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S.S. Eastland Fellowship Authority

Chicago’s Worst Tragedy Occurred in the Chicago River

Drizzling rain did not hamper the spirits of the picnickers boarding the S.S. Eastland heading to Western Electric’s annual picnic in Michigan City, Indiana on July 24, 1915. The Hawthorne Club at the Western Electric plant in Cicero organized the event and sold 7,000 tickets to employees for their family and friends. Everyone anticipated a day filled with games, food, swimming, relaxation, and fun. Parents held their children’s hands as they walked through the crowded decks and looked for a place to sit. For some this would be their first boat ride which raised the expectation of a day to remember. Five boats were chartered but the Eastland, the largest, was the first scheduled to depart at 7:30 a.m. Ticket takers counted 2,500 eager passengers before raising the gangplank and directing people to the other steamers.

The band was playing on a lower deck and guys and gals danced as the boat swayed back and forth. It was a remarkable scene filled with gaiety and anticipation. As the steamer was getting ready to depart, the ship listed to port and then to starboard but seemed to right herself. Passengers were not concerned until she listed to port again and things started to fall. Within two minutes the Eastland was resting on the floor of the Chicago River. Pandemonium broke out – people screaming and jumping into the river, others tightly holding on to their children, and some were climbing over the deck railing to the side of the ship which had risen out of the water. Those below were grabbing onto whatever they could to keep their heads above the water. A few managed to slip out of 18” port-holes resting above the water. Eventually grasps gave way and many were lost in the depths of the ship decks before divers and welders could save them. Bystanders were tossing items into the river hoping these would keep someone afloat. Individuals were diving in the river to rescue as many as possible.

In the end 844 people perished including 22 entire families. Temporary morgues were setup and the task of identifying loved ones was overwhelming. Spouses were lost, children became orphans, and parents cried over the loss of their children. Some families rejoiced in the safe return of loved ones while mourning the loss of other family members. Many families lost their only source of income. The capsizing of the S.S. Eastland marked the greatest loss of life in Chicago or the Great Lakes.

Chicago jumped into action to help from rescue efforts to raising funds. Within two weeks $350,000 was raised for the relief of those families in need. Businesses helped in many ways, for instance Marshall Fields sent blankets to cover the victims and warm those pulled from the river. Storefronts and hotels opened their doors as shelters and medical stations. Phone lines were installed and lists of victims and survivors were complied and forwarded to the switch board operators at the plant in Cicero.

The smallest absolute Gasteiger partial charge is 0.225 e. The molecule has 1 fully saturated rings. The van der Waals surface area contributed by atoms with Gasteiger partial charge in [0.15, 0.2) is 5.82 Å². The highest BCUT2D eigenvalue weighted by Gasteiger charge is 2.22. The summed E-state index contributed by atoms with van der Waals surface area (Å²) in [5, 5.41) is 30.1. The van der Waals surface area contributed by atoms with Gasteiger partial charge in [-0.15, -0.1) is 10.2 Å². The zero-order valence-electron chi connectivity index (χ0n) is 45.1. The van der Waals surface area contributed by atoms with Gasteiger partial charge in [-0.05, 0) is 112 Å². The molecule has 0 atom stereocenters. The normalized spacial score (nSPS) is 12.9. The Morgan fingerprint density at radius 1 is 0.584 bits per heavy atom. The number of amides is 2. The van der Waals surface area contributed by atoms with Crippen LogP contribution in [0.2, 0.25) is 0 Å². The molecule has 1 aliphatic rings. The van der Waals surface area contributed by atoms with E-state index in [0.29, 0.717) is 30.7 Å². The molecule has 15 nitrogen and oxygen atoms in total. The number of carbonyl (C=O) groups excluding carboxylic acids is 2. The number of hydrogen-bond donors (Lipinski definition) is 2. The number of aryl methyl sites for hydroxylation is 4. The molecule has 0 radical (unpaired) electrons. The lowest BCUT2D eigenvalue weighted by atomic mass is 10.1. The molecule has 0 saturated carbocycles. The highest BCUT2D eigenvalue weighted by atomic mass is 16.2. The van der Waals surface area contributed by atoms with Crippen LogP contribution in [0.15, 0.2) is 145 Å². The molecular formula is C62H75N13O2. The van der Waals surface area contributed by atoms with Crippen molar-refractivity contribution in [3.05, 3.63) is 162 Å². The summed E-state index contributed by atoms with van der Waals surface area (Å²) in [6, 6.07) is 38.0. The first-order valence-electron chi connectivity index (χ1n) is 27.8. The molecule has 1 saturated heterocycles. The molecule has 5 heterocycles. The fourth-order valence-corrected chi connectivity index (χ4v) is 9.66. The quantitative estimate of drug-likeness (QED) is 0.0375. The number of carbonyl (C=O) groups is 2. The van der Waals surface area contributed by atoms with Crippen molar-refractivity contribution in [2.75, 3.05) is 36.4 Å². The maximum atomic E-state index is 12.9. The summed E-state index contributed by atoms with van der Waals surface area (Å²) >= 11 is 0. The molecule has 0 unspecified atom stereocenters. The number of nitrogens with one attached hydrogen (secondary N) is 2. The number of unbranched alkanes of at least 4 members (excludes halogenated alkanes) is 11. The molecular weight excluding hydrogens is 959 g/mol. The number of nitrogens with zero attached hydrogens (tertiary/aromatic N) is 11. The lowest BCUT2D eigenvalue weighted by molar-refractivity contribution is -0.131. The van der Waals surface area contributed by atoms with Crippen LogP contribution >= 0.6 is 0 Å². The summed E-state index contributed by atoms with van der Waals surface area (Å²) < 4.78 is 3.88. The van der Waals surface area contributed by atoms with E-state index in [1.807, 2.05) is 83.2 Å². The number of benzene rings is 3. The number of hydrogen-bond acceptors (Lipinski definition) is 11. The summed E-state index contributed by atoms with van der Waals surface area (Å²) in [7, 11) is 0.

Western Electric provided compensation to the families by establishing two funds. One was to help with the funeral expenses including cemetery plots and even a new suit if necessary. The other provided funds for food and everyday expenditures. The company gave needed medical care and inoculated over 200 people against typhoid, and adopted a policy of favoring victims’ relatives in application for employment.

Czech, Polish, German, Italian, and Swedish immigrants were among the nationalities employed at the Western Electric plant in Cicero. Individual ethnic groups responded and offered assistance. Organizations such as the Masons and Order of the Eastern Star aided with the financial burden of burying the victims as well as supporting and comforting families. An Eastern Star member attended numerous funerals and wrote, “It rained all week at all burials. It seemed as if the heaven was weeping too.”

Newspapers across the country reported on this horrific incident with some sensationalism, such as 1,200 people dead, or 300 still missing. Nonetheless, newspapers were the best source of information and quickly the number of victims was reduced. Everyone wanted to know the cause of the disaster. Fault was wide spread and contributed to improper construction of the steamer, faulty equipment, negligence of the captain and engineer, graft and greed. Naturally, those involved cast the blame on to others. Testimonies were heard and recorded; insurance coverage was certainly not adequate so the families of the victims had to shoulder another burden. The possible causes leading to the S. S. Eastland rolling on its side have been defined yet still disputed. Some like to say she was simply a “cranky ship” and never should have sailed. Testimony proved she sailed for twelve years without incident if the water ballasts contained water. Who was responsible for the water ballasts and keeping the ship even keel is also debated. Trying to find the answer to why the S. S. Eastland capsized was never resolved. Even after almost twenty years of criminal and civil investigation no one was held responsible.

Regardless of the cause, the story of the Eastland Disaster should focus on the people who perished and their families, those who rescued so many survivors, and the businesses and organizations that offered assistance that fateful day. It truly is a story of a community coming together to pay respect to the victims and help the survivors.

The Eastland Fellowship Authority at the Center for History is proud to share these stories and maintain the largest Eastland collection in the world. Exhibits in the Eastland Gallery pay tribute to the victims and their families, individuals and businesses that helped, along with details of the reasons for Chicago’s largest loss-of-life disaster.

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